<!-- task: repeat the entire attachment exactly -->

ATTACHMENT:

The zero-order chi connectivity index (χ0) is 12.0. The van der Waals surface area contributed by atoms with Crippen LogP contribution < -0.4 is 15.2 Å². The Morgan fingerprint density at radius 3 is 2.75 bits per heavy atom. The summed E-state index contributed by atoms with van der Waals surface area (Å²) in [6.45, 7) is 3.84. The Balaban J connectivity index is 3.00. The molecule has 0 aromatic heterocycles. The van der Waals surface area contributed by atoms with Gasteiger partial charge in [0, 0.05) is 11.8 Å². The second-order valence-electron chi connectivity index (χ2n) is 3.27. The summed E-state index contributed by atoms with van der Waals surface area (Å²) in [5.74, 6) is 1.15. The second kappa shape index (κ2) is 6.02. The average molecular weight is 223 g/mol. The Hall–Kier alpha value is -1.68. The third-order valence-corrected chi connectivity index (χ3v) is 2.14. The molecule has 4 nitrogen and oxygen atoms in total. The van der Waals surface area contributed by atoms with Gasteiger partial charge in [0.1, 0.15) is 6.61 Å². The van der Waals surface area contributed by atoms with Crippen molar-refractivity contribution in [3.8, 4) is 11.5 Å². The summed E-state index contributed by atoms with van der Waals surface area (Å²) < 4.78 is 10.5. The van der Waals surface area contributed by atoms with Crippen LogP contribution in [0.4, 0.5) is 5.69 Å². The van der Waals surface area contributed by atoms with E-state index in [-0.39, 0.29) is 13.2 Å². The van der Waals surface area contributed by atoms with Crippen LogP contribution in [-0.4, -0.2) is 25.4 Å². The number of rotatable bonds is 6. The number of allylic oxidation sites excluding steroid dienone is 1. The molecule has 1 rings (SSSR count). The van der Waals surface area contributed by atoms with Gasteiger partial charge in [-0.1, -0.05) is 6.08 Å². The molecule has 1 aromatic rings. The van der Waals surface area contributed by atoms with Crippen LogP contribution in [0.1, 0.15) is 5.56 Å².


The zero-order chi connectivity index (χ0) is 12.0. The van der Waals surface area contributed by atoms with Crippen LogP contribution < -0.4 is 15.2 Å². The Morgan fingerprint density at radius 3 is 2.75 bits per heavy atom. The summed E-state index contributed by atoms with van der Waals surface area (Å²) in [6.45, 7) is 3.84. The Balaban J connectivity index is 3.00. The molecule has 0 aromatic heterocycles. The van der Waals surface area contributed by atoms with Gasteiger partial charge in [0, 0.05) is 11.8 Å². The second-order valence-electron chi connectivity index (χ2n) is 3.27. The summed E-state index contributed by atoms with van der Waals surface area (Å²) in [5.74, 6) is 1.15. The second kappa shape index (κ2) is 6.02. The average molecular weight is 223 g/mol. The Hall–Kier alpha value is -1.68. The third-order valence-corrected chi connectivity index (χ3v) is 2.14. The molecule has 4 nitrogen and oxygen atoms in total. The van der Waals surface area contributed by atoms with Gasteiger partial charge in [0.1, 0.15) is 6.61 Å². The van der Waals surface area contributed by atoms with Crippen molar-refractivity contribution in [3.8, 4) is 11.5 Å². The summed E-state index contributed by atoms with van der Waals surface area (Å²) < 4.78 is 10.5. The van der Waals surface area contributed by atoms with Crippen LogP contribution in [0.4, 0.5) is 5.69 Å². The van der Waals surface area contributed by atoms with E-state index in [-0.39, 0.29) is 13.2 Å². The van der Waals surface area contributed by atoms with Crippen LogP contribution in [-0.4, -0.2) is 25.4 Å². The number of rotatable bonds is 6. The number of allylic oxidation sites excluding steroid dienone is 1. The molecule has 1 rings (SSSR count). The van der Waals surface area contributed by atoms with Gasteiger partial charge in [-0.1, -0.05) is 6.08 Å². The molecule has 1 aromatic rings. The van der Waals surface area contributed by atoms with Crippen LogP contribution in [0.1, 0.15) is 5.56 Å².